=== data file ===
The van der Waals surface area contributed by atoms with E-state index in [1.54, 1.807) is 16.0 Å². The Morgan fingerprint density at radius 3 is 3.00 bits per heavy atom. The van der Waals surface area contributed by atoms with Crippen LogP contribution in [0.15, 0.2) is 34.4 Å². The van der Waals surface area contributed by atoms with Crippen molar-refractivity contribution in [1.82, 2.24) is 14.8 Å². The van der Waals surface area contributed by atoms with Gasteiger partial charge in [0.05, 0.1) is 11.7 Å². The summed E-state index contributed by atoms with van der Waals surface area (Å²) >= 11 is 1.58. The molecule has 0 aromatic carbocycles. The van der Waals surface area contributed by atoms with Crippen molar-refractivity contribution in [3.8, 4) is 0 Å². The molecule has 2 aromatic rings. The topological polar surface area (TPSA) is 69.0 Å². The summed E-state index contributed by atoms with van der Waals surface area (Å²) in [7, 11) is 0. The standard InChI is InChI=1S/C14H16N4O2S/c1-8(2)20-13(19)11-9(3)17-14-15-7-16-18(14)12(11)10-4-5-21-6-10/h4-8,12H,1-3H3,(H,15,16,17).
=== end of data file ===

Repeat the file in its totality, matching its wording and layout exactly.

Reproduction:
The van der Waals surface area contributed by atoms with E-state index in [1.54, 1.807) is 16.0 Å². The Morgan fingerprint density at radius 3 is 3.00 bits per heavy atom. The van der Waals surface area contributed by atoms with Crippen LogP contribution in [0.15, 0.2) is 34.4 Å². The van der Waals surface area contributed by atoms with Crippen molar-refractivity contribution in [1.82, 2.24) is 14.8 Å². The van der Waals surface area contributed by atoms with Gasteiger partial charge in [0.05, 0.1) is 11.7 Å². The summed E-state index contributed by atoms with van der Waals surface area (Å²) >= 11 is 1.58. The molecule has 0 aromatic carbocycles. The van der Waals surface area contributed by atoms with Crippen molar-refractivity contribution in [3.8, 4) is 0 Å². The molecule has 2 aromatic rings. The topological polar surface area (TPSA) is 69.0 Å². The summed E-state index contributed by atoms with van der Waals surface area (Å²) in [7, 11) is 0. The standard InChI is InChI=1S/C14H16N4O2S/c1-8(2)20-13(19)11-9(3)17-14-15-7-16-18(14)12(11)10-4-5-21-6-10/h4-8,12H,1-3H3,(H,15,16,17).